CHICAGO (CBS) —  In response to the changes to get the COVID vaccine at the United Center, Chicago Mayor Lori Lightfoot said she wanted to make sure people from the city’s West Side, among other communities, got a chance to register for the COVID vaccine before suburban residents.

Over the weekend, there was confusion over signing up to get the COVID vaccine at the United Center, when on Sunday afternoon, it was decided only city of Chicago residents could sign up to get the vaccine at the arena.

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“As we study the data from the first couple of days, we were concerned about what we were seeing,” Lightfoot said. “There was a lot of discussions amongst all the partners at the federal level for FEMA, at the state level and at the county level, to make sure that this opportunity was one that was actually open to the people who were most in need, and that’s Black and Brown residents across our city.”

Last week, it was announced that Cook County residents and state of Illinois residents could sign up to get their shot at the United Center.

Mayor Lightfoot said on Twitter Sunday that more than 40,000 people over 65 have signed up for COVID-19 vaccines at the United Center, but fewer than 40% the appointments were actually made by Chicago residents.

“We wanted to also make sure that a United Center on the West Side, actually was being utilized by people in the city of Chicago, who also looked like the surrounding area,” Lightfoot said.

Health officials said appointments made by people who live outside the city will still be honored. But effective immediately, appointments through Zocdoc will be limited only to residents of the city of Chicago.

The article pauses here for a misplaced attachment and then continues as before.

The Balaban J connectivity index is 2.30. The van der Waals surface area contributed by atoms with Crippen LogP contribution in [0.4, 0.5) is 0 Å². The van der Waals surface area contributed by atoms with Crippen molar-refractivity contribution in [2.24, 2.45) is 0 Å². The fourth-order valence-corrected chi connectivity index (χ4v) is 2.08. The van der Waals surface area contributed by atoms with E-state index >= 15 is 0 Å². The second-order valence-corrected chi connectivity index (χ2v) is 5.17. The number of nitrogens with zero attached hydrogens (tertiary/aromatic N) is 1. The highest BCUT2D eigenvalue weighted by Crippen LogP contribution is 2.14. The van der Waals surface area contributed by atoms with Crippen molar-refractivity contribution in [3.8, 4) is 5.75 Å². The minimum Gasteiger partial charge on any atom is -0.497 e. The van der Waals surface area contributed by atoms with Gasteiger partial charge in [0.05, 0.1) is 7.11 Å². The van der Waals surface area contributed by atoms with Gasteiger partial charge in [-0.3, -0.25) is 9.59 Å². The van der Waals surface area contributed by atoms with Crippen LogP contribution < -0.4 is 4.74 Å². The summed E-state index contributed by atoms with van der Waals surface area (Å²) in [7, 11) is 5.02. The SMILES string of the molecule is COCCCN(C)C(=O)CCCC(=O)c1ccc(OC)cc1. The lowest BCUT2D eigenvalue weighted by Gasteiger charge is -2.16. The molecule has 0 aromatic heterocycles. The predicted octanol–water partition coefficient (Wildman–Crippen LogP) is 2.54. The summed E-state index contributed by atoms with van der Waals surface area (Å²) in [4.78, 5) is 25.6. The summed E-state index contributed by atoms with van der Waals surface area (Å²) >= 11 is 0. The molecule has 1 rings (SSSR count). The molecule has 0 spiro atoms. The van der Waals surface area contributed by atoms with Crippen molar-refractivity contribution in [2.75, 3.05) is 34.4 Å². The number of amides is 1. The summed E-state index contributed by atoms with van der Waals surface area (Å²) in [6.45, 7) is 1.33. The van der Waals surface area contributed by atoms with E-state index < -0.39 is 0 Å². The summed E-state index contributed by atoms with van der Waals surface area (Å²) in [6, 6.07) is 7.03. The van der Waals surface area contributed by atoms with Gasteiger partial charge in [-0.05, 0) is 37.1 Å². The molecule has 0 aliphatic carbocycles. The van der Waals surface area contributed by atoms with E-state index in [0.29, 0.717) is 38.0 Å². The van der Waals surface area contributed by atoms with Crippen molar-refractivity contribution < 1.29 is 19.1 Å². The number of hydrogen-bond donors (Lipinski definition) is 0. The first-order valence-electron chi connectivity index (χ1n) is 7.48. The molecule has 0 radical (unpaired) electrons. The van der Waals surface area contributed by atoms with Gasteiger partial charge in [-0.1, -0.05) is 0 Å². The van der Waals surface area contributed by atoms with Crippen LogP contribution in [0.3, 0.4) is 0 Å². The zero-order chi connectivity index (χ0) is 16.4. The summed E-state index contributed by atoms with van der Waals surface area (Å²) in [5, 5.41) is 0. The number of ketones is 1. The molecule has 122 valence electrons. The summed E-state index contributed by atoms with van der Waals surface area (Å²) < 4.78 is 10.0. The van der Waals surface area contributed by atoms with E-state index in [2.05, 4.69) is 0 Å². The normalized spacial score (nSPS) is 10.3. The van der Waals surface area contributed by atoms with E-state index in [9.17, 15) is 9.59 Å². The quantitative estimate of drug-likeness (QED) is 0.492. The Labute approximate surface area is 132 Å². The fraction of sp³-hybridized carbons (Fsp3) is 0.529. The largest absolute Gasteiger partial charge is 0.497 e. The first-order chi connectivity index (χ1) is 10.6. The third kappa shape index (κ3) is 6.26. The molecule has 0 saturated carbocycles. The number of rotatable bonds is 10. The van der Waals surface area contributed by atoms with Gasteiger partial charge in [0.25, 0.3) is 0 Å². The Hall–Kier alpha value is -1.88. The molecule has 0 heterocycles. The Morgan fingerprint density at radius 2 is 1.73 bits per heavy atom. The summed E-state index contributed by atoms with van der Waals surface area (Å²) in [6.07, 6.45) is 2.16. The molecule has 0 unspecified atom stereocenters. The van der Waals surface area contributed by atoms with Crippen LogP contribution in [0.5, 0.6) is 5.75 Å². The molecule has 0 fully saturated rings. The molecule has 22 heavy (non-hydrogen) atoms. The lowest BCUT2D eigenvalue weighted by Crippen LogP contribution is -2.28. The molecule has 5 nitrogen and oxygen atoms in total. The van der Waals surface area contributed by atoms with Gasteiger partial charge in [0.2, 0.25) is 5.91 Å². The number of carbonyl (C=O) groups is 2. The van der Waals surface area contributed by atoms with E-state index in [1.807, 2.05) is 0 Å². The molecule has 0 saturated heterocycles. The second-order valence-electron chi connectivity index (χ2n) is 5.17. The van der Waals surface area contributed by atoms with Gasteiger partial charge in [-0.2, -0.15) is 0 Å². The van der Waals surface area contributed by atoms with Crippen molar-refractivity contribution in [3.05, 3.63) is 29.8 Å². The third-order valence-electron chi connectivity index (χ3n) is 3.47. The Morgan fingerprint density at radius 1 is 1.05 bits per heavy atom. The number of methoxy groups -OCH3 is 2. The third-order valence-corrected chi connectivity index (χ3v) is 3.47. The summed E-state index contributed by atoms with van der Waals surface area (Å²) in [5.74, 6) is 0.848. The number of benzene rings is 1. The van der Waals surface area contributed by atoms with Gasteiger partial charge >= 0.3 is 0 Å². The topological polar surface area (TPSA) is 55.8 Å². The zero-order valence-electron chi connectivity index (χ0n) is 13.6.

“We’re now opening that up to people with underlying conditions, but we wanted to also make sure that a United Center, on the West Side, actually was being utilized by people in the city of Chicago, who also looked like the surrounding area,” Lightfoot said.

She added there were discussions with the county, state and FEMA to give a broader opportunity for Chicago residents to sign up for the COVID vaccine.

“Over the course of the weekend, there were discussions when the decision was made to pivot,” Lightfoot said. “And make sure that the city of Chicago was getting the lion’s share of those appointments. And I feel like with the changes that were made, agreed to by all, that we’re going to be able to fulfill our mission and focus which is on equitable distribution of this life saving vaccine.”

For those in suburban Cook County, appointments at the United Center will be made available in the coming days. Officials said details of that registration process will be revealed later this week.

“Equity has always been the guiding light for our vaccine rollout,” Lightfoot said on Twitter. “And to ensure that remains our priority, we’ve partnered with the State of Illinois and Cook County to have Chicago residents who are 18+ with underlying conditions become eligible to make vaccination appointments.”

Starting at 4 p.m. on Sunday, the appointment pool at the United Center site extended to those 16 and older with medical conditions. On Saturday, CBS 2’s Steven Graves reported some people trying to sign up for vaccine appointments at the United Center ran into glitches.

Also Monday, the mayor and other city leaders unveiled the anticipated list of three winning proposals for the INVEST South/West development program, designed to bring investment into the city’s South Side and West Side.

The development projects were selected from 12 applications to Requests for Proposals (RFPs) from last fall for Austin, Auburn Gresham and Englewood.